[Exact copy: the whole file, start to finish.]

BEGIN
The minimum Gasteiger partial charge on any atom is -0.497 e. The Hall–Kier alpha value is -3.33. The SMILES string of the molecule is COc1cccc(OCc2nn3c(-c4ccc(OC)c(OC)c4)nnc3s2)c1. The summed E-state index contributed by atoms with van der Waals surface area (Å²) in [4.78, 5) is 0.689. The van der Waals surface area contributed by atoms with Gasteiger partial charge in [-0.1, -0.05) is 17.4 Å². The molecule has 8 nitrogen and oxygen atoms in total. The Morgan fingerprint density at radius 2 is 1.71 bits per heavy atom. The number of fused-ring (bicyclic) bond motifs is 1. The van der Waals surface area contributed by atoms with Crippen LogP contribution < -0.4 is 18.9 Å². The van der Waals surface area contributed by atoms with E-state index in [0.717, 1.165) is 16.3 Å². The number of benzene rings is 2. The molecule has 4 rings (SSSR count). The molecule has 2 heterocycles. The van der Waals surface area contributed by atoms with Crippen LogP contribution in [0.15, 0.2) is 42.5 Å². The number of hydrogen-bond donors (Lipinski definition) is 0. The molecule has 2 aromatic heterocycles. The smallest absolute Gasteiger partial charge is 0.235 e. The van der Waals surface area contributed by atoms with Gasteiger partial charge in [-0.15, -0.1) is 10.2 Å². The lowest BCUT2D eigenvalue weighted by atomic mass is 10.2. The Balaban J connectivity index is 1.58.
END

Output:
The minimum Gasteiger partial charge on any atom is -0.497 e. The Hall–Kier alpha value is -3.33. The SMILES string of the molecule is COc1cccc(OCc2nn3c(-c4ccc(OC)c(OC)c4)nnc3s2)c1. The summed E-state index contributed by atoms with van der Waals surface area (Å²) in [4.78, 5) is 0.689. The van der Waals surface area contributed by atoms with Gasteiger partial charge in [-0.1, -0.05) is 17.4 Å². The molecule has 8 nitrogen and oxygen atoms in total. The Morgan fingerprint density at radius 2 is 1.71 bits per heavy atom. The number of fused-ring (bicyclic) bond motifs is 1. The van der Waals surface area contributed by atoms with Crippen LogP contribution < -0.4 is 18.9 Å². The van der Waals surface area contributed by atoms with E-state index in [0.717, 1.165) is 16.3 Å². The number of benzene rings is 2. The molecule has 4 rings (SSSR count). The molecule has 2 heterocycles. The van der Waals surface area contributed by atoms with Crippen LogP contribution in [0.15, 0.2) is 42.5 Å². The number of hydrogen-bond donors (Lipinski definition) is 0. The molecule has 2 aromatic heterocycles. The smallest absolute Gasteiger partial charge is 0.235 e. The van der Waals surface area contributed by atoms with Gasteiger partial charge in [-0.15, -0.1) is 10.2 Å². The lowest BCUT2D eigenvalue weighted by atomic mass is 10.2. The Balaban J connectivity index is 1.58.